As the RLA has previously reported the tax concession allowing landlords of unfurnished properties to claim for the replacement of white goods, carpets and curtains in unfurnished property was withdrawn by HMRC with effect from April 2013.
HMRC have indicated they will review the impact of the change. In order to monitor how these changes are impacting in Landlords the RLA conducted a survey with the Chartered Institute of Taxation (CIOT) and ICAEW to find out if landlords were generally aware of the change in the tax rules its impact on the frequency Landlords change white goods and carpets. It also asked if landlords would change from unfurnished lets to fully furnished or totally unfurnished as a consequence.
There were 628 responses and of these over 75% were not aware of the change in the tax rules. The majority of landlords provide white goods (74%), carpets (98%) and curtains (79%) in their unfurnished rental properties and just over half said the lack of tax relief would change the frequency the items were replaced while 63% will either stop providing such furnishings or become fully furnished.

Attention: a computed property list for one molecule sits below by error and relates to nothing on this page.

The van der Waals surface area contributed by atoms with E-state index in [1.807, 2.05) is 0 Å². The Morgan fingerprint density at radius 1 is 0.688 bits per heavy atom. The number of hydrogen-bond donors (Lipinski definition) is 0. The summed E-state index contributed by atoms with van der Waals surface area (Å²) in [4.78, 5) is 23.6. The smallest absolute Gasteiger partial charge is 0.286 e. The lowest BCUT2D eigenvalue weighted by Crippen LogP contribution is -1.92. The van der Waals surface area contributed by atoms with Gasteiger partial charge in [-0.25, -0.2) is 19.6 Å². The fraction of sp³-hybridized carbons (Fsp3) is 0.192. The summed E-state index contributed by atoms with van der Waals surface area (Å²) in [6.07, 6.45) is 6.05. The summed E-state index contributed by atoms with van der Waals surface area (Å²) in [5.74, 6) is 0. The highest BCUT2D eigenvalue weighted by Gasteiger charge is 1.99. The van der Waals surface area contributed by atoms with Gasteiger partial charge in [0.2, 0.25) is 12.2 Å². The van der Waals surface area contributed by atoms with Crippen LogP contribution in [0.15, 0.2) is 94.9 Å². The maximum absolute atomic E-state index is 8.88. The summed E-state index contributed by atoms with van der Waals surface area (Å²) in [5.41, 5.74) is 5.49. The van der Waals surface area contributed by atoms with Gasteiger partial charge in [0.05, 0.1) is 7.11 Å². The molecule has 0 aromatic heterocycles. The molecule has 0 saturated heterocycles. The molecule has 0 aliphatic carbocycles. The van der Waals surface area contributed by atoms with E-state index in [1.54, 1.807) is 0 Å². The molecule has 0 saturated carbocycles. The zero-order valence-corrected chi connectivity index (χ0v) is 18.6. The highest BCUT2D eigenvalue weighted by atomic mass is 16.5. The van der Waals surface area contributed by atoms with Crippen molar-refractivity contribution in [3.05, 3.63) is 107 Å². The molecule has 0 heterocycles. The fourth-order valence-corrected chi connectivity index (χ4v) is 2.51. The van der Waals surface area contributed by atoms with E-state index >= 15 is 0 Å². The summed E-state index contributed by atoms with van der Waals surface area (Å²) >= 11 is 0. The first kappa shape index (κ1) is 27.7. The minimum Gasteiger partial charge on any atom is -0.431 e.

Those landlords who change to fully furnished lets will then be eligible for the wear and tear allowance calculated as 10% of rents received. With interest rates stuck firmly in the gutter, people are looking elsewhere for opportunities to invest their savings. One particular opportunity is the buy-to-let market, you or if you have the funds available you buy a property and then get an income from the rent. With property prices still rising, it's a technique that offers a degree of security whilst offering decent returns on your investment. However, its not without its pitfalls. The following link offers answers to questions such as Is Direct Line Landlord Insurance OK For Buy To Let Property.CIOT and ICAEW have written writing to HMRC, using the RLA survey results, highlighting that this will inevitably increase the cost to the exchequer compared to allowing renewals for unfurnished lets and that the tax change should be reversed.
You can read the RLA's full guide to tax relief on furniture here